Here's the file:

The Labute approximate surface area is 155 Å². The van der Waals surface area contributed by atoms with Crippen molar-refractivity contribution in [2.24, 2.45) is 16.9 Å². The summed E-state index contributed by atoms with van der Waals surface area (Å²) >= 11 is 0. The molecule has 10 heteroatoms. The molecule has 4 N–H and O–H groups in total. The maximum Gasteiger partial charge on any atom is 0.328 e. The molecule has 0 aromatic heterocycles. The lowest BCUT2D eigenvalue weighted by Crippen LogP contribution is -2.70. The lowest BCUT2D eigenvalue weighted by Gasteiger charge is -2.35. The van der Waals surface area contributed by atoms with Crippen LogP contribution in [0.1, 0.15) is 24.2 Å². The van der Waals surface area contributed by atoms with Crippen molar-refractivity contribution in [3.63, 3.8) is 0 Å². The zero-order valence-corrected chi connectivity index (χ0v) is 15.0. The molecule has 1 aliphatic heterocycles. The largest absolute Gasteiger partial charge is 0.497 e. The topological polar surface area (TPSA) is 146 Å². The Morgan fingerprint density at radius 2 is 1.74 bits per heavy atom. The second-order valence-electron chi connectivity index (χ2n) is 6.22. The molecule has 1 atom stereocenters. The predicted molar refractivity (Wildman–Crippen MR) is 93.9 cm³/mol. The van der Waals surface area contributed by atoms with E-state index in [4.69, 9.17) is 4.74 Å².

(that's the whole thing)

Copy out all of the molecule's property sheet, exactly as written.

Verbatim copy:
The Labute approximate surface area is 155 Å². The van der Waals surface area contributed by atoms with Crippen molar-refractivity contribution in [2.24, 2.45) is 16.9 Å². The summed E-state index contributed by atoms with van der Waals surface area (Å²) >= 11 is 0. The molecule has 10 heteroatoms. The molecule has 4 N–H and O–H groups in total. The maximum Gasteiger partial charge on any atom is 0.328 e. The molecule has 0 aromatic heterocycles. The lowest BCUT2D eigenvalue weighted by Crippen LogP contribution is -2.70. The lowest BCUT2D eigenvalue weighted by Gasteiger charge is -2.35. The van der Waals surface area contributed by atoms with Crippen LogP contribution in [0.1, 0.15) is 24.2 Å². The van der Waals surface area contributed by atoms with Crippen molar-refractivity contribution in [3.63, 3.8) is 0 Å². The zero-order valence-corrected chi connectivity index (χ0v) is 15.0. The molecule has 1 aliphatic heterocycles. The largest absolute Gasteiger partial charge is 0.497 e. The topological polar surface area (TPSA) is 146 Å². The Morgan fingerprint density at radius 2 is 1.74 bits per heavy atom. The second-order valence-electron chi connectivity index (χ2n) is 6.22. The molecule has 1 atom stereocenters. The predicted molar refractivity (Wildman–Crippen MR) is 93.9 cm³/mol. The van der Waals surface area contributed by atoms with E-state index in [4.69, 9.17) is 4.74 Å².